Home CAS News Drake Theatre presents Edward Albee’s “The Goat, or Who Is Sylvia?”

Drake Theatre presents Edward Albee’s “The Goat, or Who Is Sylvia?”

NOTE: This production contains material intended for mature audiences.

A family’s already dysfunctional lives begin to crumble when a dark family secret is revealed in Drake University Theatre’s production of Edward Albee’s The Goat, or Who is Sylvia?

This Drama Desk Award and Tony Award winning drama centers around architect Martin (Drake junior Andrew Hatfield), his wife Stevie (senior Christina Stai), and their son Billy (first-year student Bailey Coronis) and how love may not always be what is expected.

Drake’s production, directed by Associate Professor of Theatre Arts Michael Rothmayer, runs Thursday, Oct. 5 through Sunday, Oct. 8 in the Coleman Studio Theatre of the Harmon Fine Arts Center. Performances will start at 7:30 p.m. Thursday through Saturday, and 2 p.m. on Sunday.

Admission is $8 for adults and $6 for students and senior citizens. Tickets are available online, in person, or via telephone at the Fine Arts Box Office, 2525 Carpenter Ave., 515-271-3841.

The Goat, or Who is Sylvia? questions society’s conventions about love and what is considered right and wrong.

“There’s subject matter in the show that we consider as a taboo in our society,” said Drake senior Colin Meyer, the production’s assistant director, who is pursuing a Bachelor of Fine Arts (BFA) in Directing. “The show isn’t about those taboos, it’s about a family facing those taboos, and coming to terms with those hardships. It’s about the genuine love between the characters.”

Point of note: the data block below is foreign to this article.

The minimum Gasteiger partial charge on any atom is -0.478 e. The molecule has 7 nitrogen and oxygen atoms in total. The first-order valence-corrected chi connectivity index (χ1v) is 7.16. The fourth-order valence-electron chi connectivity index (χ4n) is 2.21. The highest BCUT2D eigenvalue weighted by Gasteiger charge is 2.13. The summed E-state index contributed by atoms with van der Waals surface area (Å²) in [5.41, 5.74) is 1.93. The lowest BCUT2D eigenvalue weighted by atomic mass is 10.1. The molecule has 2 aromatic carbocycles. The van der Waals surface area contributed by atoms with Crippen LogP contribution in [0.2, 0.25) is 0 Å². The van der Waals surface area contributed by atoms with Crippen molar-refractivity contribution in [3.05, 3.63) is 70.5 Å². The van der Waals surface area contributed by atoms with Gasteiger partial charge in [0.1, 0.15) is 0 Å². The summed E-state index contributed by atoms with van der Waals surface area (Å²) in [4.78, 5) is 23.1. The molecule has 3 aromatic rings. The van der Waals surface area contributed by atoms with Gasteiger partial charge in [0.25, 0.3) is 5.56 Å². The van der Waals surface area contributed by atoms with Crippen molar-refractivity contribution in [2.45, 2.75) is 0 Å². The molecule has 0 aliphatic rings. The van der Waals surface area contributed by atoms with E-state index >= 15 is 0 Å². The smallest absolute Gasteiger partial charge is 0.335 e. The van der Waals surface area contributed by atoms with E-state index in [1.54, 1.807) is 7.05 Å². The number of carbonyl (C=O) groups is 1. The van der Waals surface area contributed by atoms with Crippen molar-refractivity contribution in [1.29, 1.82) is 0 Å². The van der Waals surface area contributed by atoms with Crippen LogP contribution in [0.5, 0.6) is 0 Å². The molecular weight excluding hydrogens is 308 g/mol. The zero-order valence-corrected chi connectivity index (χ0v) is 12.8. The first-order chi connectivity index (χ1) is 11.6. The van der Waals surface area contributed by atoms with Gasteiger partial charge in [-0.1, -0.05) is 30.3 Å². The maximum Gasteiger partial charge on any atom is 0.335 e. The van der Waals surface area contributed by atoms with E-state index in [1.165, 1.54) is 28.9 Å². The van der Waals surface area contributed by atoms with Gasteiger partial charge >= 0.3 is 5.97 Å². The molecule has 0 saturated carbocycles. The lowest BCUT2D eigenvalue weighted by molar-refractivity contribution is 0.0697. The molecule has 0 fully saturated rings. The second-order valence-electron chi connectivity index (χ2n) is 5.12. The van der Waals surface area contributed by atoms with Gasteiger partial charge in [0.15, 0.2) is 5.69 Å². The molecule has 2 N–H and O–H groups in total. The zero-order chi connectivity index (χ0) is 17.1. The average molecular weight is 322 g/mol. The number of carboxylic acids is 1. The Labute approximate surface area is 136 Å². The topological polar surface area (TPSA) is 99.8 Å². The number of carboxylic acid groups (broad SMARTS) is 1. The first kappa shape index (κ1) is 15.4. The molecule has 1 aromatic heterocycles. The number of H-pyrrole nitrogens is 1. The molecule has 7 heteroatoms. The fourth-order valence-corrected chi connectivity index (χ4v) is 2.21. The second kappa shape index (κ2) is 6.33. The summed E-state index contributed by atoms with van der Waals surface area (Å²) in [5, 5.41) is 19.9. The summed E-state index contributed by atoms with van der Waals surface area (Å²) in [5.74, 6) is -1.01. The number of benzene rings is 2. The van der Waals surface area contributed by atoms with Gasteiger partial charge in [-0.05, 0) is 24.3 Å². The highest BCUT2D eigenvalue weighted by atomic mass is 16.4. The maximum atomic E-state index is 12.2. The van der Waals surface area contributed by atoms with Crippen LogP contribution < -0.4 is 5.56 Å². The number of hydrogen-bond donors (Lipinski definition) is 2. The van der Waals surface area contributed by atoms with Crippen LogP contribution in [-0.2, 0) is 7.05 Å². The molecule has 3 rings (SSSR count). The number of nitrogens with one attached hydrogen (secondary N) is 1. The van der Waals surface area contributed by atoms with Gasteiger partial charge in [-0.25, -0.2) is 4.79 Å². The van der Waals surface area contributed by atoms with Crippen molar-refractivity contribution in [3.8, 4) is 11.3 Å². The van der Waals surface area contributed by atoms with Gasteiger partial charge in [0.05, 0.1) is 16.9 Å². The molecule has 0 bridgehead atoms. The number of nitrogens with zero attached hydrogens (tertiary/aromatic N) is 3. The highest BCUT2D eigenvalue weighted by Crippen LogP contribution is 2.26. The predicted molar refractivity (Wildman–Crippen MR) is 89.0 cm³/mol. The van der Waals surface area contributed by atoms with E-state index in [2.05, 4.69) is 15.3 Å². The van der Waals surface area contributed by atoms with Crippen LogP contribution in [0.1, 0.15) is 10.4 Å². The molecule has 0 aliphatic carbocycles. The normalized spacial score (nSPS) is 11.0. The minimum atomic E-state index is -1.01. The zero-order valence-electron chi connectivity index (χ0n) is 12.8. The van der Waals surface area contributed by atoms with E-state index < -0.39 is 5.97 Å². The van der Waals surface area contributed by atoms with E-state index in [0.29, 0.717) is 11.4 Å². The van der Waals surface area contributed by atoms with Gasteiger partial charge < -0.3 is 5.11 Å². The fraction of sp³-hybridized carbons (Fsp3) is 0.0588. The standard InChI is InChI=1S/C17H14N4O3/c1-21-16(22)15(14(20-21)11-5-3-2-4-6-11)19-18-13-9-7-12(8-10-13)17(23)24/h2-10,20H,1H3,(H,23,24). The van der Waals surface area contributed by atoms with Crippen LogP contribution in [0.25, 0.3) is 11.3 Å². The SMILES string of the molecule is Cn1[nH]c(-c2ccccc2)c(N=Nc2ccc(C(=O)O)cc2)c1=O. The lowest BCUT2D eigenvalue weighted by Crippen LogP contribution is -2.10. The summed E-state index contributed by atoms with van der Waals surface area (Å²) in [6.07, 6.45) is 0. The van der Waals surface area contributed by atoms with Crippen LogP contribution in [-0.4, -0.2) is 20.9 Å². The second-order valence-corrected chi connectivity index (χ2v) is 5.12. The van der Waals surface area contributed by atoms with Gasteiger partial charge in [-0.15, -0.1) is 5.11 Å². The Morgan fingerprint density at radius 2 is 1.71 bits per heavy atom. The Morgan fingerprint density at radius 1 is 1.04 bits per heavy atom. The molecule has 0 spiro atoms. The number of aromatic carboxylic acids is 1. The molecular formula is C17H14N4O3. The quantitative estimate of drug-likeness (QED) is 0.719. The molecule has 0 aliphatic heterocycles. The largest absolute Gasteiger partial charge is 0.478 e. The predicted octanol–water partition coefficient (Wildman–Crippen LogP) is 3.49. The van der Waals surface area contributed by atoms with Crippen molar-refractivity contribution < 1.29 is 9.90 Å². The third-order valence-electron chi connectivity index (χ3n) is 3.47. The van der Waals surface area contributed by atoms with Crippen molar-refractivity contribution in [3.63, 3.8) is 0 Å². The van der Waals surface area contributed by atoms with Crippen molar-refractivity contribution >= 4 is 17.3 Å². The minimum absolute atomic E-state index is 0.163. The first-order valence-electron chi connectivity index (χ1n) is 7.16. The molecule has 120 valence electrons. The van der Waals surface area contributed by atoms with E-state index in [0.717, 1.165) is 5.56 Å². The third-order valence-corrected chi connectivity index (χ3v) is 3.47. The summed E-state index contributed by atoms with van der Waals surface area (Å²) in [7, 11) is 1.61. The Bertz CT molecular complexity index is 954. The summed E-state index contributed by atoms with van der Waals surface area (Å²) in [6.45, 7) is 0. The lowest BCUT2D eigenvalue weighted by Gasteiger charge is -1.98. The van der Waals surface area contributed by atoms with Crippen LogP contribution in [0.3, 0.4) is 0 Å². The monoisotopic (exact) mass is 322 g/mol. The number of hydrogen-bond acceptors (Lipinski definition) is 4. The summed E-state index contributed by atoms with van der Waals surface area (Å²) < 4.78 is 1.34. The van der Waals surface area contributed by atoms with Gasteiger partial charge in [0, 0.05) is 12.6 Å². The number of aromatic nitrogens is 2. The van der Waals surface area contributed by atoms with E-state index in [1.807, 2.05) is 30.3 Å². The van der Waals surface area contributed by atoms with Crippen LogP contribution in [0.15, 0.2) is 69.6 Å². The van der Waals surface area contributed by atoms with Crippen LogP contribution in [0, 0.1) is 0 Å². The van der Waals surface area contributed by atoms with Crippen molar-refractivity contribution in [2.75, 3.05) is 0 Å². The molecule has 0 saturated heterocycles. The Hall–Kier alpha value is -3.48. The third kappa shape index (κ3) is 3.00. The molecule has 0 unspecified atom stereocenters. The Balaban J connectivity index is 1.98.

This production features some controversial themes and content, but that’s what makes the show so powerful, according to Andrew Hatfield, who is pursuing a Bachelor of Fine Arts in Musical Theatre.

“It’s everything that’s good about theater,” Hatfield said. “It challenges the audience. It makes you think. You leave the theater wanting to talk about this play, and what you experienced with somebody else and what they experienced, and that’s amazing. And while it may shock some people or may make some people angry, it does what theater is supposed to do.”

Hatfield hopes the show leaves the audience reflecting on themselves and questioning the world around them.

“I want them to look inward and see where they place their morals, or where we place the word ‘taboo’ in society and why we place it there,” Hatfield said. “I hope they see that there are things going on in the world that are terrible and awful and yet we choose to focus on things that are unimportant. If the audience can walk away looking at that, I think we’ve done our job.”